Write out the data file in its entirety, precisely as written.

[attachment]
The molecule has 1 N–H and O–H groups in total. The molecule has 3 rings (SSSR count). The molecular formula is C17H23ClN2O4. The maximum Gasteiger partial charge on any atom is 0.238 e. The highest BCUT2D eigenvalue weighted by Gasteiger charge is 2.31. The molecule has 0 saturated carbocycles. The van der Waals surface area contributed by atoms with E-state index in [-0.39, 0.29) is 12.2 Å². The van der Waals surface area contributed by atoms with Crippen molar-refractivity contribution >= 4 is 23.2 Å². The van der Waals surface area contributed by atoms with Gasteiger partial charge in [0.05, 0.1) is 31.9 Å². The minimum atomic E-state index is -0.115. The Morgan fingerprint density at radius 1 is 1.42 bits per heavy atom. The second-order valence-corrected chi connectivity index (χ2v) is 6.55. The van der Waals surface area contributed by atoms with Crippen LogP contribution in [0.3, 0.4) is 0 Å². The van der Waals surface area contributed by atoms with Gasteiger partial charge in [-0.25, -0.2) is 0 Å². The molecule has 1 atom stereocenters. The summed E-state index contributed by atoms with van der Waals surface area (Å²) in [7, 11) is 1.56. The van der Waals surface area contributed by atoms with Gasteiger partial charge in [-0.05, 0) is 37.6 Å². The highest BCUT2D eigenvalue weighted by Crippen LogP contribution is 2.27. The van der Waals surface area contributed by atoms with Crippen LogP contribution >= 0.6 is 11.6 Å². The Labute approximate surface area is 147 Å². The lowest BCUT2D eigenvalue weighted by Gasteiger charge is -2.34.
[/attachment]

The molecule has 1 N–H and O–H groups in total. The molecule has 3 rings (SSSR count). The molecular formula is C17H23ClN2O4. The maximum Gasteiger partial charge on any atom is 0.238 e. The highest BCUT2D eigenvalue weighted by Gasteiger charge is 2.31. The molecule has 0 saturated carbocycles. The van der Waals surface area contributed by atoms with E-state index in [-0.39, 0.29) is 12.2 Å². The van der Waals surface area contributed by atoms with Crippen molar-refractivity contribution >= 4 is 23.2 Å². The van der Waals surface area contributed by atoms with Gasteiger partial charge in [0.05, 0.1) is 31.9 Å². The minimum atomic E-state index is -0.115. The Morgan fingerprint density at radius 1 is 1.42 bits per heavy atom. The second-order valence-corrected chi connectivity index (χ2v) is 6.55. The van der Waals surface area contributed by atoms with Crippen LogP contribution in [0.3, 0.4) is 0 Å². The van der Waals surface area contributed by atoms with Gasteiger partial charge in [-0.25, -0.2) is 0 Å². The molecule has 1 atom stereocenters. The summed E-state index contributed by atoms with van der Waals surface area (Å²) in [7, 11) is 1.56. The van der Waals surface area contributed by atoms with Gasteiger partial charge in [-0.05, 0) is 37.6 Å². The highest BCUT2D eigenvalue weighted by Crippen LogP contribution is 2.27. The van der Waals surface area contributed by atoms with Crippen LogP contribution >= 0.6 is 11.6 Å². The Labute approximate surface area is 147 Å². The lowest BCUT2D eigenvalue weighted by Gasteiger charge is -2.34.